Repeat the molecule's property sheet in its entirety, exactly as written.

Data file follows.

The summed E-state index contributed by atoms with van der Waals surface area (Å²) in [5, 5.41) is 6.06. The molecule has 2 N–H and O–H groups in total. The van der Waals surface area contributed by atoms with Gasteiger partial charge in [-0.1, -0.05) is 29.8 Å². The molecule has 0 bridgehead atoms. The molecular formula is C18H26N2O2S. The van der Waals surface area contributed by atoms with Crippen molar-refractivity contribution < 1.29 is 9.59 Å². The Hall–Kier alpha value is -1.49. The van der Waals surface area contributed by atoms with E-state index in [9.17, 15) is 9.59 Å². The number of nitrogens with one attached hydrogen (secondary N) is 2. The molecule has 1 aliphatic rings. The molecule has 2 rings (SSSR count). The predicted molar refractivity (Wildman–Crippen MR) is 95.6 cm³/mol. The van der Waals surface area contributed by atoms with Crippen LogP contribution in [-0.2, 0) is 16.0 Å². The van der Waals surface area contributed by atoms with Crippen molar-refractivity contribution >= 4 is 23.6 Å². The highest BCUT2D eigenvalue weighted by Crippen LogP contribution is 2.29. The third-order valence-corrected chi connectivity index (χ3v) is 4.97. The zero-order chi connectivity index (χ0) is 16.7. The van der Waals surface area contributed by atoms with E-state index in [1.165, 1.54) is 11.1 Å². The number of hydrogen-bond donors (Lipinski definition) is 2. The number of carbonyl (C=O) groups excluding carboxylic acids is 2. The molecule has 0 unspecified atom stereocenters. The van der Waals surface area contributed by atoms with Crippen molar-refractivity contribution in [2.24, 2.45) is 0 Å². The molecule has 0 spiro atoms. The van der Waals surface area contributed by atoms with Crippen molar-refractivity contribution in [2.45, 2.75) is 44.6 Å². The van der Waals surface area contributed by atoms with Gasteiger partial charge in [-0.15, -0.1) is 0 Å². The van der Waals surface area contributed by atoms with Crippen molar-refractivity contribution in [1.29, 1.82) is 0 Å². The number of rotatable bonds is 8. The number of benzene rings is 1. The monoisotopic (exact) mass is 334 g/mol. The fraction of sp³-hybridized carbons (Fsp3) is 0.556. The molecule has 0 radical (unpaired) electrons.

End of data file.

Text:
The summed E-state index contributed by atoms with van der Waals surface area (Å²) in [5, 5.41) is 6.06. The molecule has 2 N–H and O–H groups in total. The van der Waals surface area contributed by atoms with Gasteiger partial charge in [-0.1, -0.05) is 29.8 Å². The molecule has 0 bridgehead atoms. The molecular formula is C18H26N2O2S. The van der Waals surface area contributed by atoms with Crippen molar-refractivity contribution < 1.29 is 9.59 Å². The Hall–Kier alpha value is -1.49. The van der Waals surface area contributed by atoms with E-state index in [9.17, 15) is 9.59 Å². The number of nitrogens with one attached hydrogen (secondary N) is 2. The molecule has 1 aliphatic rings. The molecule has 2 rings (SSSR count). The predicted molar refractivity (Wildman–Crippen MR) is 95.6 cm³/mol. The van der Waals surface area contributed by atoms with Crippen LogP contribution in [-0.2, 0) is 16.0 Å². The van der Waals surface area contributed by atoms with Crippen molar-refractivity contribution >= 4 is 23.6 Å². The highest BCUT2D eigenvalue weighted by Crippen LogP contribution is 2.29. The third-order valence-corrected chi connectivity index (χ3v) is 4.97. The zero-order chi connectivity index (χ0) is 16.7. The van der Waals surface area contributed by atoms with E-state index in [1.165, 1.54) is 11.1 Å². The number of hydrogen-bond donors (Lipinski definition) is 2. The number of carbonyl (C=O) groups excluding carboxylic acids is 2. The molecule has 0 unspecified atom stereocenters. The van der Waals surface area contributed by atoms with Crippen molar-refractivity contribution in [2.24, 2.45) is 0 Å². The molecule has 0 spiro atoms. The van der Waals surface area contributed by atoms with Crippen molar-refractivity contribution in [2.45, 2.75) is 44.6 Å². The van der Waals surface area contributed by atoms with Gasteiger partial charge in [-0.15, -0.1) is 0 Å². The van der Waals surface area contributed by atoms with Crippen molar-refractivity contribution in [1.29, 1.82) is 0 Å². The number of rotatable bonds is 8. The number of benzene rings is 1. The monoisotopic (exact) mass is 334 g/mol. The fraction of sp³-hybridized carbons (Fsp3) is 0.556. The molecule has 0 radical (unpaired) electrons.